How data-driven, person-centric care can help us through the end of the COVID-19 crisis.
Change has been a constant for the healthcare sector the majority of this year. The industry at large has been navigating the uncharted waters of the coronavirus pandemic, practices have quickly pivoted to telehealth and remote patient monitoring (RPM) to care for patients and minimize spread of the disease, and providers have had to keep up with evolving treatment protocols, while researchers race to develop a new vaccine.
On the heels of flu season, which could cause even more demand for healthcare services, providers also have been preparing for the impending deadline to comply with rules implementing interoperability and information blocking provisions of the 21st Century Cures Act. While carrying out such significant changes to their health IT solutions in the midst of a pandemic is less than ideal, the end result is needed now more than ever. These new rules will improve patient-centric care by providing patients better access to their data, and enabling workflow efficiencies and better use of such data to inform medical decisions.
In addressing anti-competitive behaviors and information-blocking practices—which have been all too common—the Final Rule encourages a level of collaboration and seamless information sharing across the industry that is vital as the industry continues the fight against COVID-19, manages the distribution of coronavirus vaccines once available, and supports delivery of data-driven, person-centric care long into the future.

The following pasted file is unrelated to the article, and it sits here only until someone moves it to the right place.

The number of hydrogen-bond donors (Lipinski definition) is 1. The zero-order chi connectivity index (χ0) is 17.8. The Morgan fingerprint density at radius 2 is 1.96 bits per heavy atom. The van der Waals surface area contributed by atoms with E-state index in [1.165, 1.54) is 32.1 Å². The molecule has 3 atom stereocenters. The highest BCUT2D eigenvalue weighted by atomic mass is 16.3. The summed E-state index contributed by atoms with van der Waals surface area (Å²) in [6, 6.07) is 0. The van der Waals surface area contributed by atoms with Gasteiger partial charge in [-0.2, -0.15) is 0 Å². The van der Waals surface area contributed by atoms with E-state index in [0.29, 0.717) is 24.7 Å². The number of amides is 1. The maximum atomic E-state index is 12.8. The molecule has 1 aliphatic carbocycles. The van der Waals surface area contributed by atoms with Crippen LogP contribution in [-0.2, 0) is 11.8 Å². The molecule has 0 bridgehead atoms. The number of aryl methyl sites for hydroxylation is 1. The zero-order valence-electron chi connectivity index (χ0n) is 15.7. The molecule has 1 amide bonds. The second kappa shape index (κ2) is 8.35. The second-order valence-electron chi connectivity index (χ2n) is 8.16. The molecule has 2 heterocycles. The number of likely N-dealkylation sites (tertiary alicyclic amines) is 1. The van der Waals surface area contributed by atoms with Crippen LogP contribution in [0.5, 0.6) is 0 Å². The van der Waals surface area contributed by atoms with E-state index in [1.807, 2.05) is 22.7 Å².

Furthermore, the need for interoperable technology is crucial, yet for so long it has not been broadly available. In their daily lives, individuals are accustomed to using computers and smartphones for everything from booking a vacation rental to banking online, with data shared through application programming interfaces (APIs) using privacy and security protocols. Accessing electronic health data is not nearly as easy for either patients or providers since many systems do not speak to one another and the data has not been standardized. It’s been a long road, but that is all changing with broad adoption of FHIR APIs and enforcement of the Final Rule.
"It is time to change that paradigm," said Elise Sweeney Anthony, executive director of policy, Office of the National Coordinator (ONC) for Health Information Technology and the Centers for Medicare & Medicaid Services, when the final rule was announced in March. "The final rule supports the use of modern day technology to meet the needs of patients and providers. For example, the rule sets in place new provisions for certified health IT developers who now will be required to establish a secure, standards-based API for use by providers and to support a patient’s access to core data in their electronic health record."
Putting patients at the center of care is key to moving the U.S. healthcare system to a value-based approach. Interoperability is an essential component of this work because health systems can bridge from population health outcomes down to clinical decision-making at the point of care. Tremendous work is currently underway on electronic clinical quality measures (eCQMs). And the commitment to aligning eCQMs with clinical decision support (CDS) is strengthening inside ONC. The current rules support this evolution by ensuring both individual patients and providers can access medical record and claims data via their preferred application(s). Whether that’s a remote monitoring app, a quality analytics and reporting package or a clinical decision support application they will all speak the same language via FHIR APIs and, therefore, be able to exchange discreet data ‘out of the box’. No more long, expensive custom implementations.